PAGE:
Analysis Microsoft had two strategic problems to address yesterday. Over several years, the PC has been taking its long, sad journey into becoming a niche. But more recently, Google has leapt into the US education market, going from zero to over 50 per cent in three years.
Redmond's response is unexpected, but also confusing. Rather than copying Google with a cloudbook offering of its own – something many pundits expected (the rumours referred to a "Windows 10 Cloud Edition") – Microsoft and its OEM partners have launched an artificially crippled version of Windows, Windows 10 S, which can be "upgraded" into full-fat Windows if you pay a fee to untick the "run all apps" box: an irreversible, one-time action. Otherwise it can only be managed by the education software, and only run Windows Store apps. The release fee applies to all Windows S laptops, but it's zero until the end of the year.
If you're thinking that this harks back to the era when a proprietary mainframe "upgrade" involved paying a manufacturer to send an employee to your premises to open the box and flick a switch (we're looking at you, ICL) then, yes, you're not far off the mark:
Am I missing something or is 'Windows 10 S' basically Windows but with a fee to change this setting? pic.twitter.com/tPMZxrmbf6— Benedict Evans (@BenedictEvans) May 2, 2017
Pay $50, flick the switch, and open the sandbox! Windows S was well supported yesterday with a range of cheap and cheerful budget laptops from Acer, Asus, Dell, Fujitsu, HP, Samsung and Toshiba.
So we got lots of durable low-end tat, just what classrooms need. With some management wizards to make admin easier. Software, the weak spot of all education IT, was addressed with bundling: an offer of digital heroin, Minecraft. But not just low-end tat.
Presumably this wasn't sexy or eye-catching enough so confusingly Microsoft also unveiled its first laptop, er, Surface Laptop. This turns out to be a superb premium device targeting the vacancy left by Apple, which inexplicably won't be updating its ageing Air line.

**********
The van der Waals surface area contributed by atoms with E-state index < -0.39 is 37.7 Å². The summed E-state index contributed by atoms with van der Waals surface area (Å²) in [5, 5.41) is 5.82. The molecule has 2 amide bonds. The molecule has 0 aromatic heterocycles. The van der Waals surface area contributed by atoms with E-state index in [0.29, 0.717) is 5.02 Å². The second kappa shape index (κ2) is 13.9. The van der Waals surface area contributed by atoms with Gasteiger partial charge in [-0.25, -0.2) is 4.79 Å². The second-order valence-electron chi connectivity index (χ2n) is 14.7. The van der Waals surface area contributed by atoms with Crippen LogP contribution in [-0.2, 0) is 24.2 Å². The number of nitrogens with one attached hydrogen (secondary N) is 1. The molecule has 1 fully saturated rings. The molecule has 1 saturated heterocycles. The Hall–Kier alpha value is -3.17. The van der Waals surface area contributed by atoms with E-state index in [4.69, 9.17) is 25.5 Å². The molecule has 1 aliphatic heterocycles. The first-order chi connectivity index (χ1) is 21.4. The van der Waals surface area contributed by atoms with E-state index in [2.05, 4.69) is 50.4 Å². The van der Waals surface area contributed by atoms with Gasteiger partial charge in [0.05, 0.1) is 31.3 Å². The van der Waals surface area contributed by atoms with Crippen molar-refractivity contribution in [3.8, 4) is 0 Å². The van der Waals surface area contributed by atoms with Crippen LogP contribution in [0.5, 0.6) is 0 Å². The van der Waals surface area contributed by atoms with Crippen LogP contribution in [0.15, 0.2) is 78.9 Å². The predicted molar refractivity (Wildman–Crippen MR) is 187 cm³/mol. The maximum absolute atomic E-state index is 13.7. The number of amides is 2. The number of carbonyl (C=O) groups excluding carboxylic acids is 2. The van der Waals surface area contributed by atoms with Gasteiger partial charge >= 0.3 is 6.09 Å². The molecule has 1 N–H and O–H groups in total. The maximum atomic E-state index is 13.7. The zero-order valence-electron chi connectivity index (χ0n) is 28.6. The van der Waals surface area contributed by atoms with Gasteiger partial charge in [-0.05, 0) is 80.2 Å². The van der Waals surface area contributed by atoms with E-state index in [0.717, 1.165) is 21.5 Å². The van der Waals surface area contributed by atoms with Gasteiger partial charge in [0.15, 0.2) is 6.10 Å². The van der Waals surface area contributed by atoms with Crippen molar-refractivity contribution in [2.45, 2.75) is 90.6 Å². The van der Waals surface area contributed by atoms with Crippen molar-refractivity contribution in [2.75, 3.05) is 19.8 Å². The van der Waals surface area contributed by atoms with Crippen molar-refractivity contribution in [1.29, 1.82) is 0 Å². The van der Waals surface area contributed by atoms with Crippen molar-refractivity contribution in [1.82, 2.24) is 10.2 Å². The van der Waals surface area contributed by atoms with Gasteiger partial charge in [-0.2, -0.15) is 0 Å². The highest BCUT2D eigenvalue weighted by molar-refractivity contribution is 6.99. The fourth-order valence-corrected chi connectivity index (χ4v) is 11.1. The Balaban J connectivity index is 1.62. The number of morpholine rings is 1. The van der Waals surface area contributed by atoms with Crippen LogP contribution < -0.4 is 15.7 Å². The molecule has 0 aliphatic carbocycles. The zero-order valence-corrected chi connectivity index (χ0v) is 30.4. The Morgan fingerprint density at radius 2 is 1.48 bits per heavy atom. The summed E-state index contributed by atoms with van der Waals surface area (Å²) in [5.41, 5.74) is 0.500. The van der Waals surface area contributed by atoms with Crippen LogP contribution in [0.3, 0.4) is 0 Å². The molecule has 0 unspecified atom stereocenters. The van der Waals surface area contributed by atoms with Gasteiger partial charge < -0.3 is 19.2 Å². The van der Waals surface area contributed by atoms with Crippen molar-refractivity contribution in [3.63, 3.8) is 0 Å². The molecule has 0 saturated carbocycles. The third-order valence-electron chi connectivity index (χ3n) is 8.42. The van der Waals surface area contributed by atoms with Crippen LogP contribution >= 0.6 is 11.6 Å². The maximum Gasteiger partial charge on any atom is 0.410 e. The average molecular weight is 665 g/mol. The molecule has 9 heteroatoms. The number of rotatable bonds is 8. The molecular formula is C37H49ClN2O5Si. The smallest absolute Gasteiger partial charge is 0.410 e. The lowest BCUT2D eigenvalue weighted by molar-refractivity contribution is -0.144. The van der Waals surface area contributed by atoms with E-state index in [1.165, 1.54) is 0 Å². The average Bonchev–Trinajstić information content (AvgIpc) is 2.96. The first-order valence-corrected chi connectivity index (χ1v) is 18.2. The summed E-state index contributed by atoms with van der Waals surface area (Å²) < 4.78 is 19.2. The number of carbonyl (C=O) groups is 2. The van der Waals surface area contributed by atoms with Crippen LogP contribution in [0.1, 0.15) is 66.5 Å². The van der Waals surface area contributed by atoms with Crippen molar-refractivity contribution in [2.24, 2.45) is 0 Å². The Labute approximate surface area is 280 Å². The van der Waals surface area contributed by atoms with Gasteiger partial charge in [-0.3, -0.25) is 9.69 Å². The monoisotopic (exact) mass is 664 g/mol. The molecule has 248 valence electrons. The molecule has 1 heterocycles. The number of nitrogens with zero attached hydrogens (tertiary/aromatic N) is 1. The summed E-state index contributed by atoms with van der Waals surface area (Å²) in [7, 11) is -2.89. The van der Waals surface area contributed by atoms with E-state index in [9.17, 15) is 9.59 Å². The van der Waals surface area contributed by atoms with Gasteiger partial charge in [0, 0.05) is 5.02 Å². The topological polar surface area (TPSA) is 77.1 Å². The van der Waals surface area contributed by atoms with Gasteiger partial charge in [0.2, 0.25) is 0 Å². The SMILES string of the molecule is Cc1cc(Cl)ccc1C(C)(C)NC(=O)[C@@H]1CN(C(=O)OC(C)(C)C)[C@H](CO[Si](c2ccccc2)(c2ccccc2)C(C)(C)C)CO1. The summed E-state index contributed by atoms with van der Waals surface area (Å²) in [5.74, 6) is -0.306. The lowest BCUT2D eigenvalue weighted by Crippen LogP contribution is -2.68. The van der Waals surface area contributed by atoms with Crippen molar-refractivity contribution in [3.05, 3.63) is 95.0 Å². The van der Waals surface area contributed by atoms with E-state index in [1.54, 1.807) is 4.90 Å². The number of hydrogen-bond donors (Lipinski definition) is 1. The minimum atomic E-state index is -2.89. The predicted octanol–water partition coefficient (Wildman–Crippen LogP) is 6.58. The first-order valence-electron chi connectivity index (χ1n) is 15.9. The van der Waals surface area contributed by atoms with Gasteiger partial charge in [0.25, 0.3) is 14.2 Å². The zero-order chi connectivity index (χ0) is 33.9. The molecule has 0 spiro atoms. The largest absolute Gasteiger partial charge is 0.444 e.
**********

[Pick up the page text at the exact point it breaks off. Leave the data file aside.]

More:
And they were yoked together because "they both run Windows S".
It was incongruent, to say the least. Few people will pay over $1,000 to buy such a superb machine as the Surface Laptop and run the sandboxed Windows S. I would say "nobody" but there will be somebody, there always is.
It was like discovering a new Tesla model being sold on a late-night shopping channel, like QVC. Only 20 left! Hurry! I bet if you'd spent years perfecting the laser etching of the fabric, you'd be well chuffed that it's been thrown into an education event. But here we are.
The clue for the decision comes in the meaning of the S. Microsoft explained that S stood for "Store", not "Schools". Or "Soon". Or "Sandbox". So the premium hardware is being used as a billboard to promote the Windows Store. I suspect for almost all buyers of the Surface Laptop that billboard will flash past never to be seen again. That "upgrade" to full-fat Windows Pro will be fairly mandatory for most Reg readers, whether you're buying the Surface Laptop for yourself or through work.
Surely a platform reliant on the Windows Store is doomed to meet the same fate as Windows RT? Perhaps, but perhaps not. For a start, there's a genuine Intel platform underneath, while Windows RT chugged away on ARM, severely limiting the number of apps available. More could come.
And secondly, the Windows Store, while lagging far behind the Chrome Store, isn't as bad as you might think if you haven't looked recently. Or if you've been on Windows 10 mobile, watching the sad trickle of apps out of the Store. Thanks to Microsoft's concessions to developers, specifically the Desktop to UWP Bridge, more Win32 apps are now becoming Store apps. Deal-breakers such as Slack and Evernote have been through the conversion process and are now Windows Store apps. Microsoft showed off Spotify as a UWP yesterday (note that these are Store for Intel PCs only, not ARM-based Windows 10 mobile devices, for now anyway).
So it's conceivable that a UWP Store app workload could get you through a day on a Windows S machine. That's something very hard to imagine on Windows 10 using only UWP apps. As we found using Continuum late last year (we'll update that attempt to use Continuum for real work soon).
If Windows S feels provisional, your intuitions are correct. It is only half the story. Thanks to Qualcomm, Microsoft is building an x86 "Granny Flat" into Windows so ARM will be able to run those Intel-only UWP apps like Evernote, Spotify and Slack pretty well. At that point the game changes again with low-cost, ARM-based laptops and tablets "doing Windows" reasonably well.
Arguably that's what Microsoft was promising over 25 years ago as it began to hype cross-platform NT: Windows everywhere. What a long, strange journey it has been getting to the point where Windows was decoupled from the Intel instruction set – and we're not even there yet. ®